March Madness 3: The Disney Quarterfinals Pt. 1

Once again, the opinions are mine and all four of these movies are excellent.  As we get into the nitty-gritty, I found myself needing to write more to justify my choices.  They were not easy choices.

Bracket

Lion King vs. The Princess and the Frog

As I have said before, The Lion King is an epic Shakespearean story about a son having to figure out how he can fit in his father’s footsteps. It is basically a take on Hamlet mixed with some African-styled folklore thrown in. Jonathan Taylor Thomas and Matthew Broderick play the main character as he goes from childhood to adulthood and tries to figure things out. The highlight of the film is the music by Hans Zimmer and Elton John, the latter of which departed a bit from his on-stage style to create a mix of musical-style songs, easy listening, and one big epic song. The animation is beautiful and colorful and definitely inspired legions of other animated projects as well as a brilliantly-staged musical. A tip of the hat must also go to the memorable comic relief roles of Nathan Lane, Ernie Sabella, Rowan Atkinson, and Whoopi Goldberg. When it comes to villains, it is hard to beat Jeremy Irons as Scar. However, the story is a little too simple to win this fight as Simba does not really go on much of a journey on screen. He spends years not growing up and then rides to the rescue in the third act. I love the movie but it wraps up a little too neatly. It also tends to treat female characters more like props.

The Princess and the Frog is a lovable romp through the jazz-infused swamps and city of New Orleans. As I mentioned in the first part, there is a song by Jazz legend Dr. John. The rest of the music explores different niches of genre as it touches on different cultures in the Louisiana area. Overall, I like more songs out of this movie more. The funny thing is that they were all written by Randy Newman of all people who really stepped up his game on this one, I guess. It also felt like Princess had more story and more character development. The movie is about working hard for the good things in your life but it is also about opening your heart and letting other people help. It is about creating a good work/life balance. Tiana is such a good character that Anikka Noni Rose brings to life. She is an easy protagonist to connect to and empathize for but also realize that she is not seeing the whole picture. Many people feel that her choice at the end goes against feminist principles but it is not a weakness to accept help to get you that last bit across the finish line. On top of that, there is a great villain in Dr. Facillier who uses interesting applications of magic to do all sorts of things. He also felt a little more of a rounded character than Scar.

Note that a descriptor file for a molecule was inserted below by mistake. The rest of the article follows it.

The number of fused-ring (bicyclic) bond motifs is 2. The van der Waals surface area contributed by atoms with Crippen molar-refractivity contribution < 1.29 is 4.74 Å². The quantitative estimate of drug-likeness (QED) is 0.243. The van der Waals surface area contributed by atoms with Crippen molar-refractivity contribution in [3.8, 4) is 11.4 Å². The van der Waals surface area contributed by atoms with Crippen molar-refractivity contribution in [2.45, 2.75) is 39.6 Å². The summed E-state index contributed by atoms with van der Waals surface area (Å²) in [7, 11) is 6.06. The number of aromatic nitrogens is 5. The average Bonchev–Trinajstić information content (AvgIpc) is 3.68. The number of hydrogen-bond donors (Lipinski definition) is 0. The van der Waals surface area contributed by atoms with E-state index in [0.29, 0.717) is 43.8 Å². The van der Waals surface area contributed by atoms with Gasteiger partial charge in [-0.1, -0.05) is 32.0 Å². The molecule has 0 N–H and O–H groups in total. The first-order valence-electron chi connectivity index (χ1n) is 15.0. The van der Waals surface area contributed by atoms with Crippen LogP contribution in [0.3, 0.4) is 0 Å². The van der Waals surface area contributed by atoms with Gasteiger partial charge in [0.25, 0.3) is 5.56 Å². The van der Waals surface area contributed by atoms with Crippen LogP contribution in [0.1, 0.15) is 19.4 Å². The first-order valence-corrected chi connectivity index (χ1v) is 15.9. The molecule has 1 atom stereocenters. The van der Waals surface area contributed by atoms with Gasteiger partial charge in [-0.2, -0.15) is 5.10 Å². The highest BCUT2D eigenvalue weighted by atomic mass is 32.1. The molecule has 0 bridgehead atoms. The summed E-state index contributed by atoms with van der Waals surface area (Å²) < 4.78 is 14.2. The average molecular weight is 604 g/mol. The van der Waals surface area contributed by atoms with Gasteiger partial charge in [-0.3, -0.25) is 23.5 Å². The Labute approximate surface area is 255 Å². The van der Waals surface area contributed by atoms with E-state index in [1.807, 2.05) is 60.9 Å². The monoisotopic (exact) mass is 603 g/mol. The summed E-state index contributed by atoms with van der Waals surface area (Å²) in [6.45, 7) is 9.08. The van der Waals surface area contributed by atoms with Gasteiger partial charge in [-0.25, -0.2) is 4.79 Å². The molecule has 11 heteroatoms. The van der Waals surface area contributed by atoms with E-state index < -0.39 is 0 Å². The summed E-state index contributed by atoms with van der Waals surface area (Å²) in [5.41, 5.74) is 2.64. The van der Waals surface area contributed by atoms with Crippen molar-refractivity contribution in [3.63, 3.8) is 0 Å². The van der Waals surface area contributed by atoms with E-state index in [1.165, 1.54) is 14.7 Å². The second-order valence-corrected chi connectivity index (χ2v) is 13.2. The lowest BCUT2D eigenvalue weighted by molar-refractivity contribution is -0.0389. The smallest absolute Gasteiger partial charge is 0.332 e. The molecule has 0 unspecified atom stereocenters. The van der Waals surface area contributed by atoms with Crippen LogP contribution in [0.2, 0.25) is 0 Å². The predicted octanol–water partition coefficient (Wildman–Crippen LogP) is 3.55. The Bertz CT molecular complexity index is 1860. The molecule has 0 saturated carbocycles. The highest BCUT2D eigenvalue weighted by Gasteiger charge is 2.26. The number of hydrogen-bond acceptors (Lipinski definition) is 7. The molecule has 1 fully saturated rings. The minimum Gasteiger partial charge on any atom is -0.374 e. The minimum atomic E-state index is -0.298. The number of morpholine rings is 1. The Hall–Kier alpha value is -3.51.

Lead Character: Simba’s fear turned to courage at the midnight hour loses to Princess Tiana’s journey of self-discovery

Supporting Characters: The Lion King’s goofy (but lovable) side characters lose to Princess’ hopes and dreams of their own who are also fun in their own right.

Music: Elton John did a really great job but ultimately he loses out to Dr. John and Randy Newman’s jazz/blues sampler platter.

Story: A voodoo magic plot that also involves class warfare wins over a simpler version of Hamlet with lions.

Animation: After rewatching some scenes Princess is a clear winner here as the movie actually uses several different 2D animation styles for different sequences.

Winner: The Princess and the Frog

Tangled vs. Moana